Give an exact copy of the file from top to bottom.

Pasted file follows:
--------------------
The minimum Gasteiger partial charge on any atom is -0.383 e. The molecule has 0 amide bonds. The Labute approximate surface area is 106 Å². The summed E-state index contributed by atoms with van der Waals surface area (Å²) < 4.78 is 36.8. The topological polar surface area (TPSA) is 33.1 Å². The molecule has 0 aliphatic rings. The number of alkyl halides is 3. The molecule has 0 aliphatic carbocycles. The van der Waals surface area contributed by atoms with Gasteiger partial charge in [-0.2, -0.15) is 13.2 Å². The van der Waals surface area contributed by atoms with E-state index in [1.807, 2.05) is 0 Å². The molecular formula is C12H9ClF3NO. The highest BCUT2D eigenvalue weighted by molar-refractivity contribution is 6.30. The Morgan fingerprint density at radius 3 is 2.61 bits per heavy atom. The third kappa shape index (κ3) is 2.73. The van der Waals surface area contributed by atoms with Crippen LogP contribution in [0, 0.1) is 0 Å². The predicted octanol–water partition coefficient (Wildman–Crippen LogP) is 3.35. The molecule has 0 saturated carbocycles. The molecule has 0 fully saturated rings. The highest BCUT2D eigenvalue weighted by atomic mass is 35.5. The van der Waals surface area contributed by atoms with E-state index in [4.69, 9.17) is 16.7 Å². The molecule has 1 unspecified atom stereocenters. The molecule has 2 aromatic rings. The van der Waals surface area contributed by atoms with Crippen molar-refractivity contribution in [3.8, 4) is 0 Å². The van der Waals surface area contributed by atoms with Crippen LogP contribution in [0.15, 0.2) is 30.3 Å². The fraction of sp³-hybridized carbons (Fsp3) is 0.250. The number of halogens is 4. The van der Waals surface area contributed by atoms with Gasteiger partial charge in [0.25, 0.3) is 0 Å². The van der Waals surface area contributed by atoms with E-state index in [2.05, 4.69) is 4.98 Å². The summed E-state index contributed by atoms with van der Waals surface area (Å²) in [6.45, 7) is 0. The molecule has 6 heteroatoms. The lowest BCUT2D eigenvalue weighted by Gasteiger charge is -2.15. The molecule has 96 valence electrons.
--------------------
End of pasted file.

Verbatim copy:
The minimum Gasteiger partial charge on any atom is -0.383 e. The molecule has 0 amide bonds. The Labute approximate surface area is 106 Å². The summed E-state index contributed by atoms with van der Waals surface area (Å²) < 4.78 is 36.8. The topological polar surface area (TPSA) is 33.1 Å². The molecule has 0 aliphatic rings. The number of alkyl halides is 3. The molecule has 0 aliphatic carbocycles. The van der Waals surface area contributed by atoms with Gasteiger partial charge in [-0.2, -0.15) is 13.2 Å². The van der Waals surface area contributed by atoms with E-state index in [1.807, 2.05) is 0 Å². The molecular formula is C12H9ClF3NO. The highest BCUT2D eigenvalue weighted by molar-refractivity contribution is 6.30. The Morgan fingerprint density at radius 3 is 2.61 bits per heavy atom. The third kappa shape index (κ3) is 2.73. The van der Waals surface area contributed by atoms with Crippen LogP contribution in [0, 0.1) is 0 Å². The predicted octanol–water partition coefficient (Wildman–Crippen LogP) is 3.35. The molecule has 0 saturated carbocycles. The molecule has 0 fully saturated rings. The highest BCUT2D eigenvalue weighted by atomic mass is 35.5. The van der Waals surface area contributed by atoms with E-state index in [4.69, 9.17) is 16.7 Å². The molecule has 1 unspecified atom stereocenters. The molecule has 2 aromatic rings. The van der Waals surface area contributed by atoms with Crippen molar-refractivity contribution in [3.8, 4) is 0 Å². The van der Waals surface area contributed by atoms with Crippen LogP contribution in [0.15, 0.2) is 30.3 Å². The fraction of sp³-hybridized carbons (Fsp3) is 0.250. The number of halogens is 4. The van der Waals surface area contributed by atoms with Gasteiger partial charge in [0.25, 0.3) is 0 Å². The van der Waals surface area contributed by atoms with E-state index in [2.05, 4.69) is 4.98 Å². The summed E-state index contributed by atoms with van der Waals surface area (Å²) in [6.45, 7) is 0. The molecule has 6 heteroatoms. The lowest BCUT2D eigenvalue weighted by Gasteiger charge is -2.15. The molecule has 96 valence electrons.